Political exile Tan Wah Piow had consistently maintained that Phey Yew Kok had framed him and other unionists for the riots in the mid-1970s.
Phey has recently returned to Singapore after 35 years on the run, having turned himself in to be subject to charges of misuse of union funds during his term as the chief of NTUC.
In Escape From The Lion’s Paw, a compilation of articles from Singapore’s political exiles, Tan further detailed the circumstances that led to his incarceration under Phey. Tan had indicated that Phey was instrumental in bringing charges of rioting on him and other unionists, which eventually led to the quashing of his university’s student union.
The framing was apparently also a view held by Tan’s prison minders, and his chapter puts a different light on Phey’s assigned role in the NTUC.
“That morning, 24 October 1975, was exactly eight months to the day of my conviction after a marathon 47-day trial. At the time of the rial, I was the President of the University of Singapore Students Union (USSU). Together with two workers from the American Marine factory, I was charged with causing a riot inside the premises of the government-controlled Pioneer Industries Employees’ Union (PIEU) based in Jurong. I have always maintained innocence, and likewise the two workers Ng Wah Leng and Yap Kim Hong. It was, we argued, a frame-up hatched by Phey Yew Kok, President of National Trade Union Congress (NTUC) and Secretary-General of PIEU.”
“Throughout my stay at Queenstown, I enjoyed good relationship with the prison wardens. Due to the extensive coverage of my trial, which was unprecedented in Singapore, the prison wardens were sympathetic to me. They could see that the student movement was articulating issues dose to their hearts. and challenging the hegemony and omnipotence of the ruling PAP. As far as the wardens were concerned, I was a political prisoner dressed up as a convict. The key culprit who staged the “riot” to fabricate the charges against the two workers and myself was Phey Yew Kok, the party-anointed union baron, whose brief was to keep workers in the new Jurong industrial estate in check. Even before this rogue Phey Yew Kok met his downfall in 1979 as a corrupt trade union baron who embezzled workers’ funds, his reputation for ‘fixing up’ his opponents was already well known in many quarters in Singapore, including among the prison wardens. In “No Man is an Island,” James Minchin notes how several people he interviewed connected with the NTUC and the PIEU “claimed it was common knowledge that the charges laid against Tan had been trumped up.””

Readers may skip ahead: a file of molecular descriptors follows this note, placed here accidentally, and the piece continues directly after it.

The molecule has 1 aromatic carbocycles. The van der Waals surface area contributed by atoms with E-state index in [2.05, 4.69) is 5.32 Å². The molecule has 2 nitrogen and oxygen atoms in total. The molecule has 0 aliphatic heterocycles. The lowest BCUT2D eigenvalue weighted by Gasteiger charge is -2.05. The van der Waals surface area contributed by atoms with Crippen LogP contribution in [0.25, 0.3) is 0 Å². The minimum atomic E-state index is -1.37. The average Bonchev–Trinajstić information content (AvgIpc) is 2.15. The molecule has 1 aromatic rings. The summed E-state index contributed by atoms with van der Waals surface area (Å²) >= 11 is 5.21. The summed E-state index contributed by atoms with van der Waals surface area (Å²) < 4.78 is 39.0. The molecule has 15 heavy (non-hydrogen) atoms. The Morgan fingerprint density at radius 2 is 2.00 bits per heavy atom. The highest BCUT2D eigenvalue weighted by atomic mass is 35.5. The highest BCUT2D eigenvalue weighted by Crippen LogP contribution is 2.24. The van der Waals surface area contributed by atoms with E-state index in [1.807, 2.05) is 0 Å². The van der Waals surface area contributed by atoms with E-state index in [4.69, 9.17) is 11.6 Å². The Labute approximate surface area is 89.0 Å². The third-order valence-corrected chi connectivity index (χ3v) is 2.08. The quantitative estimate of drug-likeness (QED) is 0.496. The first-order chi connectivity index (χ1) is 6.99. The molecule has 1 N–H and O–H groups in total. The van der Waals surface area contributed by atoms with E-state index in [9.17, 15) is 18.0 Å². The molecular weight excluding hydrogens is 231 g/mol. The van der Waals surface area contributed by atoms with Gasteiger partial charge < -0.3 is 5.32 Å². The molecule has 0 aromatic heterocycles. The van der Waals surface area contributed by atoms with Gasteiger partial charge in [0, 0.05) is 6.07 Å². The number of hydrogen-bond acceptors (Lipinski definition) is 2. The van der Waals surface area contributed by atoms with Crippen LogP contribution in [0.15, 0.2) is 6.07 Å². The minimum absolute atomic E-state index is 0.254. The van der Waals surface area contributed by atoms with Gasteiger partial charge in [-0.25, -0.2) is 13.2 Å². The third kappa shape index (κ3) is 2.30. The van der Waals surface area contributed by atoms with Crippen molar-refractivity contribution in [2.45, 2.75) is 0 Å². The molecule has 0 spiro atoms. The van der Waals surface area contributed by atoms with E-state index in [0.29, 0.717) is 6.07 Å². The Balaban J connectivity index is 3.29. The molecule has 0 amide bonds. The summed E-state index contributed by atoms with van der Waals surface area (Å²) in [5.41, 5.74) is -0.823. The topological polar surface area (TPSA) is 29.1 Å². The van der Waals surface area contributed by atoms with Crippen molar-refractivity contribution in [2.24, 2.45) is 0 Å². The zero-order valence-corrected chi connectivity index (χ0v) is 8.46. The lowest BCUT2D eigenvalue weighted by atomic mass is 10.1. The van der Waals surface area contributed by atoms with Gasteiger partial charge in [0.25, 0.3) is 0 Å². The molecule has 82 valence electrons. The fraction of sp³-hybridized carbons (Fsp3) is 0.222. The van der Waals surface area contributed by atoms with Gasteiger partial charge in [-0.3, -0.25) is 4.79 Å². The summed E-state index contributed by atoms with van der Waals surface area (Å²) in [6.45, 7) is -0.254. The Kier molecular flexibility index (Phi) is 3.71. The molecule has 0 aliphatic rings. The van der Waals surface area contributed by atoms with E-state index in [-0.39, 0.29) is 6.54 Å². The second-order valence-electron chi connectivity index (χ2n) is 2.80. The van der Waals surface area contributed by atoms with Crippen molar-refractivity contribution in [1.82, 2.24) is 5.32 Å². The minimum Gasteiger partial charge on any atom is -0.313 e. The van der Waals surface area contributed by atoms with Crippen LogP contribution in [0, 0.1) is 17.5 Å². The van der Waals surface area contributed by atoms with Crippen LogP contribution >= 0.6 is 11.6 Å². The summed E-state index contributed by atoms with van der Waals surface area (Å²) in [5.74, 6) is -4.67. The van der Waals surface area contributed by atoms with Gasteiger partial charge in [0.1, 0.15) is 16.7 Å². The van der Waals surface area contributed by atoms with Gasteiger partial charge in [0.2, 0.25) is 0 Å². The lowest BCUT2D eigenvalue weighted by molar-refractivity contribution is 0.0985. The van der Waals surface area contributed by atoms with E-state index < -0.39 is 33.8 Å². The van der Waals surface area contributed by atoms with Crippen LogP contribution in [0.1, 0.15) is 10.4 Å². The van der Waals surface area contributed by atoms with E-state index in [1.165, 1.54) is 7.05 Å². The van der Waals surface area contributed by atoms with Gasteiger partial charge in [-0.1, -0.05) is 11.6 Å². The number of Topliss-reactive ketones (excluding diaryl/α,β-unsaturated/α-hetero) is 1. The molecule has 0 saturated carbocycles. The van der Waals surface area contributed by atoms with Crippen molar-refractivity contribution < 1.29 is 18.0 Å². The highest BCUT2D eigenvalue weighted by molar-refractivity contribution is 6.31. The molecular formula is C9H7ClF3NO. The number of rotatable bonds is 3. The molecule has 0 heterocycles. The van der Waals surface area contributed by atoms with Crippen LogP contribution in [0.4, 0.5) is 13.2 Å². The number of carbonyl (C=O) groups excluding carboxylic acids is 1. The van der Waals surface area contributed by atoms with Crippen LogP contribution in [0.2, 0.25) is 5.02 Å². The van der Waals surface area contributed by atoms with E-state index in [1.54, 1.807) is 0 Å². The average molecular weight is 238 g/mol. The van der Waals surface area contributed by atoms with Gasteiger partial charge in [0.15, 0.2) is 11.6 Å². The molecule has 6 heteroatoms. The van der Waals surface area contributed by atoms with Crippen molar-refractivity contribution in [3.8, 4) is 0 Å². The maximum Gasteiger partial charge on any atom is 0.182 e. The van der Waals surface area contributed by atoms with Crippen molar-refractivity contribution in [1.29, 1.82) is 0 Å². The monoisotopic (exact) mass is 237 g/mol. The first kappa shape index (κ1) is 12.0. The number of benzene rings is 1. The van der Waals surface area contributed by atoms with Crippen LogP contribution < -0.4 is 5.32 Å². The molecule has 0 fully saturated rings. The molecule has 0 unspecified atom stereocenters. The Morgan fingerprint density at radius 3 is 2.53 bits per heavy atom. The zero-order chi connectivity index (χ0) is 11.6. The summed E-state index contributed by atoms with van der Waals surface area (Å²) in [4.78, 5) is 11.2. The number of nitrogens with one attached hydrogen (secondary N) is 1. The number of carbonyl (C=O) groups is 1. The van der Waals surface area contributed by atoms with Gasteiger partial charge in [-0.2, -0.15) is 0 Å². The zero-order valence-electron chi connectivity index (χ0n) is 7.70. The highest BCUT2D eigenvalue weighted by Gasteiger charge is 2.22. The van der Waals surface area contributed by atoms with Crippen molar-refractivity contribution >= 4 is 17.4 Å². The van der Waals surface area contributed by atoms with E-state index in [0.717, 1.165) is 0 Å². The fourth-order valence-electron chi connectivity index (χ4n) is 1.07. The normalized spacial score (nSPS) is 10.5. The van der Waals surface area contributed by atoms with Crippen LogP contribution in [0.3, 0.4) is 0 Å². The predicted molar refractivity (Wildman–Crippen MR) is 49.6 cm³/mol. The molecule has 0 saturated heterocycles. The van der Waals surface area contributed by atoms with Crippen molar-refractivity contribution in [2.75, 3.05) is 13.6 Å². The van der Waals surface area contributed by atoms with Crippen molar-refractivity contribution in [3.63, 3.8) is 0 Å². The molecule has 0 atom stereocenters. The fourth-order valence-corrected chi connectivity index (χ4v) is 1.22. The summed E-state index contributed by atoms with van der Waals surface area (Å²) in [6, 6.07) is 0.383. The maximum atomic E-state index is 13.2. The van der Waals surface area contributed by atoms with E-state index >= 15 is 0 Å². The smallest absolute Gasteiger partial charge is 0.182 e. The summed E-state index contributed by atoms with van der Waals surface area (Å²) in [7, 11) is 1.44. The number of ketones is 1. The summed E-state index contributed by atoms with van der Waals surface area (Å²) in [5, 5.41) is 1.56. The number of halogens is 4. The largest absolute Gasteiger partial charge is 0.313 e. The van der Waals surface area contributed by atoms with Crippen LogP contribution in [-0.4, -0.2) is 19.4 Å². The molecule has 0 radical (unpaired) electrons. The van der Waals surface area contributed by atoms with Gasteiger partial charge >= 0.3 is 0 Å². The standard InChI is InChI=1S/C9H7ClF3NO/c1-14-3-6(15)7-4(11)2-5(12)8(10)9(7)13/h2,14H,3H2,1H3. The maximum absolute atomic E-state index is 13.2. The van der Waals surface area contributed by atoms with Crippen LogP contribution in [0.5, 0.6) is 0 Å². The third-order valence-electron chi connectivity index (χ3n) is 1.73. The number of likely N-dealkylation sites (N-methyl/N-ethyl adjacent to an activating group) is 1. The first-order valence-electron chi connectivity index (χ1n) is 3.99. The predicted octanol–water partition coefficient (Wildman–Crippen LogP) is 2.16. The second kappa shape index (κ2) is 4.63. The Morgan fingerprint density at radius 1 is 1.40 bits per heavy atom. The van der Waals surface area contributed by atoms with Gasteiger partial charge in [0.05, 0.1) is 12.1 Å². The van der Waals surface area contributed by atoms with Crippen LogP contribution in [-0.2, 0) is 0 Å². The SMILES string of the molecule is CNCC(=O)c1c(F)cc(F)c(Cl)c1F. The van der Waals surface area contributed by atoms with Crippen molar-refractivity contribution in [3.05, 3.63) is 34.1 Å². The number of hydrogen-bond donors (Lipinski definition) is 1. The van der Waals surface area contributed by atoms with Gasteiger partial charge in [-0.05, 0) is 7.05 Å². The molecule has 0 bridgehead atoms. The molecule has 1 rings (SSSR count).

“In 1975, many of the founders of the ruling PAP such as Dr Lim Hock Siew, who had disagreed with Lee Kuan Yew, were still languishing in jail, detained without trial since 1963. The traditional opponents of the PAP from the predominantly Chinese-educated left were pushed into a corner and repressed to such an extent that those who were still active existed either in small political and cultural ghettos, or were forced underground. The left-wing Barisan Sosialis was no longer the political force it once was. There was no imposition in Parliament. and the few opposition parties including the Workers’ Party led by J B Jeyaretnam were struggling to be heard, let alone setting any alternative political agenda. The tentacles of the ruling party reached out to each and every community organisation especially through its network of Peoples’ Association branches and Residents’ Committees. Workers who did not get to enjoy their fair share of the expanding economic cake, and were suffering the effect of the world recession, were kept in check by the trade unions headed by Phey Yew Kok and Devan Nair.”
“We aimed to make available the facilities at the students’ union house to the workers as a meeting venue, as they were unable to use the facilities of their own unions. However, by setting up an independent workers’ base on campus, free from the control of the ruling party, we had unwittingly undermined all that the PAP was trying to achieve. When American Marine workers were unfairly retrenched in October 1974, the RRC (Retrenchment Research Centre) sprung into action. Workers were able to hold discussions in our union conference room. The students also joined the 100 workers from American Marine who gathered outside the PIEU to confront Phey Yew Kok. I was amongst those present, and it was there that Phey, the union boss and President of the NTUC declared that he would “put [me] in the right place.” It was, I believe, the campaign in support of the retrenched workers, and the challenge to the hegemony of the PAP-sponsored trade unions, that eventually determined the fate of USSU (University of Singapore Students’ Union), and mine as well.”